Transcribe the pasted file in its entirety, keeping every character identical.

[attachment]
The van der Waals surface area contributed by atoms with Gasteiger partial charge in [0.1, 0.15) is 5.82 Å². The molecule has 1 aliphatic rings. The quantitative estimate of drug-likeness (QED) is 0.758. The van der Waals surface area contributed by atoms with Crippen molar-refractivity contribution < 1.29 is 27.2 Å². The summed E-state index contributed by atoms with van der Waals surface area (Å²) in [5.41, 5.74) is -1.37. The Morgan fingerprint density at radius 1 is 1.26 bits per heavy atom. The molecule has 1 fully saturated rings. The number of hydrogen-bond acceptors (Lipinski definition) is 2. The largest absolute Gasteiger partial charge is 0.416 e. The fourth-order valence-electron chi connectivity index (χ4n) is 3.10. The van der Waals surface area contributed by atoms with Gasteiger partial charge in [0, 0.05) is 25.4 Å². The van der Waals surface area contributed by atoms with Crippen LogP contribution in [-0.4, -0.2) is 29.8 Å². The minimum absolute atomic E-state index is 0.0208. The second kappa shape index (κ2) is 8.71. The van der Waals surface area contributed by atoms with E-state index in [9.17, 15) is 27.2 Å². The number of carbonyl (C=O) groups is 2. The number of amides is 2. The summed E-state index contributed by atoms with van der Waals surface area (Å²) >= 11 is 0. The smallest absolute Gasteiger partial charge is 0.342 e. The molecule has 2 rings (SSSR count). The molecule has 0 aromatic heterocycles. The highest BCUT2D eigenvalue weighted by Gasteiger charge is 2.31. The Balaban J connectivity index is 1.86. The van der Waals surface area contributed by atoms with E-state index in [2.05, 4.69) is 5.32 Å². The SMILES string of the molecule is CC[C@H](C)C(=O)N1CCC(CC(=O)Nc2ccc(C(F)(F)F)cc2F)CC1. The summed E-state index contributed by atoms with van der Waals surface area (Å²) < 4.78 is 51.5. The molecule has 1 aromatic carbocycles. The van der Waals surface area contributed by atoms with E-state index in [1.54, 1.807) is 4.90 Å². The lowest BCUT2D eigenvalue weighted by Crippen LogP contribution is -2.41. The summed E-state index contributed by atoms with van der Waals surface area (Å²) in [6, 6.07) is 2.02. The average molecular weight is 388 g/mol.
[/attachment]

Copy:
The van der Waals surface area contributed by atoms with Gasteiger partial charge in [0.1, 0.15) is 5.82 Å². The molecule has 1 aliphatic rings. The quantitative estimate of drug-likeness (QED) is 0.758. The van der Waals surface area contributed by atoms with Crippen molar-refractivity contribution < 1.29 is 27.2 Å². The summed E-state index contributed by atoms with van der Waals surface area (Å²) in [5.41, 5.74) is -1.37. The Morgan fingerprint density at radius 1 is 1.26 bits per heavy atom. The molecule has 1 fully saturated rings. The number of hydrogen-bond acceptors (Lipinski definition) is 2. The largest absolute Gasteiger partial charge is 0.416 e. The fourth-order valence-electron chi connectivity index (χ4n) is 3.10. The van der Waals surface area contributed by atoms with Gasteiger partial charge in [0, 0.05) is 25.4 Å². The van der Waals surface area contributed by atoms with Crippen LogP contribution in [-0.4, -0.2) is 29.8 Å². The minimum absolute atomic E-state index is 0.0208. The second kappa shape index (κ2) is 8.71. The van der Waals surface area contributed by atoms with E-state index in [9.17, 15) is 27.2 Å². The number of carbonyl (C=O) groups is 2. The number of amides is 2. The summed E-state index contributed by atoms with van der Waals surface area (Å²) >= 11 is 0. The smallest absolute Gasteiger partial charge is 0.342 e. The molecule has 2 rings (SSSR count). The molecule has 0 aromatic heterocycles. The highest BCUT2D eigenvalue weighted by Gasteiger charge is 2.31. The Balaban J connectivity index is 1.86. The van der Waals surface area contributed by atoms with E-state index in [2.05, 4.69) is 5.32 Å². The SMILES string of the molecule is CC[C@H](C)C(=O)N1CCC(CC(=O)Nc2ccc(C(F)(F)F)cc2F)CC1. The summed E-state index contributed by atoms with van der Waals surface area (Å²) < 4.78 is 51.5. The molecule has 1 aromatic carbocycles. The van der Waals surface area contributed by atoms with E-state index in [1.54, 1.807) is 4.90 Å². The lowest BCUT2D eigenvalue weighted by Crippen LogP contribution is -2.41. The summed E-state index contributed by atoms with van der Waals surface area (Å²) in [6, 6.07) is 2.02. The average molecular weight is 388 g/mol.